CAIVRS for Reverse Mortgages
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When you apply for a reverse mortgage, there are a few things that can stand in your way of getting approved, including your existing mortgage balance, the value, and condition of your home and your ability to pay property taxes and insurance. But there’s one factor that you might not be aware of: the CAIVRS check.
What is CAIVRS?
CAIVRS (pronounced KAY-vers) stands for Credit Alert Interactive Verification Reporting System. The Department of Housing and Urban Development (HUD) developed the system in 1987, and it helps processors of federally backed loan applications screen applicants who have defaulted federal loans or are delinquent on other debts owed to the federal government.
The CAIVRS database contains information several types of federal debt, including:
- FHA loans
- VA home loans
- USDA loans
- Federal student loans
- Small Business Administration loans
Borrowers cannot check CAIVRS themselves. Only participating agencies and authorized lenders have access to the system.
All lenders of government-backed mortgages (including home equity conversion mortgages, or HECMs, which are reverse mortgages backed by the FHA) are required to check applicants against CAIVRS as a part of the loan approval process. If the borrower’s Social Security number shows up on CAIVRS, the lender is required to contact the creditor and verify the delinquency. CAIVRS provides a contact number and debt reference number for that purpose.
If the creditor confirms the debt is valid, the borrower will be ineligible for a federally backed loan until he or she resolves the debt.
Can you still get a reverse mortgage (HECM) if you show up on CAIVRS?
If you show up on CAIVRS with a valid debt or delinquency, the only way to get approval on a federally backed loan is to resolve the debt. But resolution doesn’t necessarily mean you have to pay the debt in full before you can qualify for a reverse mortgage.
Good news is you have a few options:
Pay off the debt with proceeds from the reverse mortgage
Depending on the size of the debt, you may be able to negotiate with the federal agency to pay off the debt with proceeds from the reverse mortgage.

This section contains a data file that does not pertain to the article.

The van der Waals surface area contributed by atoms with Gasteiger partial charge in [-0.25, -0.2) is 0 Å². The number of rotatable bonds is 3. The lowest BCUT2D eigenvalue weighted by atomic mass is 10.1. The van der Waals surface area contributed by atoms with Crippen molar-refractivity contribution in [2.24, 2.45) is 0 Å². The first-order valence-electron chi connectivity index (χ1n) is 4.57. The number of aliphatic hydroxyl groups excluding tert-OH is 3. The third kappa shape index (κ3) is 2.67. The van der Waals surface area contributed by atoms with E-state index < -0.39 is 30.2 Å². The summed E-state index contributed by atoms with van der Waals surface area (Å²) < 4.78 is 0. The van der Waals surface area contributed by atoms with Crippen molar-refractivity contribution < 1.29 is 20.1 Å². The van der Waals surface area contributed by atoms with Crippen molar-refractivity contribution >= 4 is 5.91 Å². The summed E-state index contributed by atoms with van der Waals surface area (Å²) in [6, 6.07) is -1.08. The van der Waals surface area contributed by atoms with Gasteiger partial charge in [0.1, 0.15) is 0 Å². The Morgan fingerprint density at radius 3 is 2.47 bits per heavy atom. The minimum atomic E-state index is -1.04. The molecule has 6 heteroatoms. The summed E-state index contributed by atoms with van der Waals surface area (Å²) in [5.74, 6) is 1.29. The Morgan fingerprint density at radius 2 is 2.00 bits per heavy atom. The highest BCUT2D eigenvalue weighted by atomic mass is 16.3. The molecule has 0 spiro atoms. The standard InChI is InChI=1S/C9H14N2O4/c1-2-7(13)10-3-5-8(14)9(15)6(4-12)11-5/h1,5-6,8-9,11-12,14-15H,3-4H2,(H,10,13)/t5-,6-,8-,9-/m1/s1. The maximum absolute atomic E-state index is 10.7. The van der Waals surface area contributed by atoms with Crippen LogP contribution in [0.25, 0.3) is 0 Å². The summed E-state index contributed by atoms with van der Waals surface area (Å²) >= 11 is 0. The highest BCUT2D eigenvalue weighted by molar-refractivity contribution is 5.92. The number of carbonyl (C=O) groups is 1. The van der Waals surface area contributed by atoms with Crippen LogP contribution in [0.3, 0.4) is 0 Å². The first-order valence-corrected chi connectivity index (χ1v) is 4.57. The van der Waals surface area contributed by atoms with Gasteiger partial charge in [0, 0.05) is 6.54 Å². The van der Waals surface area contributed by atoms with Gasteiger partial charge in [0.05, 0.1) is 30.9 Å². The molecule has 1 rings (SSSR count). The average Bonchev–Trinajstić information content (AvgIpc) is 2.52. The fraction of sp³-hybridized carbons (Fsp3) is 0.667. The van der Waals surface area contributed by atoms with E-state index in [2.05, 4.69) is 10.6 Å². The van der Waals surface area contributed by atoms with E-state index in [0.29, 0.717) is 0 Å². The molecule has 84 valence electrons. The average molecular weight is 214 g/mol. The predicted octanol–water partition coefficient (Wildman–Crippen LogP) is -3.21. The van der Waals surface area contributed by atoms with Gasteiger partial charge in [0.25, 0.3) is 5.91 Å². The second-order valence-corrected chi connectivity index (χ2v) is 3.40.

Most people have a specific reason for the HECM such as home repairs or modifications or to supplement their monthly living expenses so taking proceeds away from their intended use to pay off debts might not make sense.
However, if the debt you owe is small, or if you can negotiate a lower payoff with the federal agency that reported the debt to CAIVRS due to a hardship situation, this might be a viable solution. When the loan closes the lender will issue a check directly to that federal agency so they know the debt was paid.
Rehabilitate the loan
If the defaulted federal debt that got you listed on CAIVRS is a federal student loan you may be able to resolve the issue by rehabilitating the loan.
Rehabilitating the loan requires making nine on-time monthly payments. Once you’ve made the required payments, the loan is removed from default status. However, that process can take anywhere from nine to 12 months. Usually, borrowers want a reverse mortgage faster to meet a current need.
Join a debt management plan
If you are unable to resolve the federal debt on your own and have other debts that make it difficult to meet your monthly obligations, you may benefit from enrolling in a debt management plan (DMP).
Credit counseling agencies offer DMPs. Under these plans, you make one monthly payment to the credit counseling agency, and it sends payments directly to your creditors.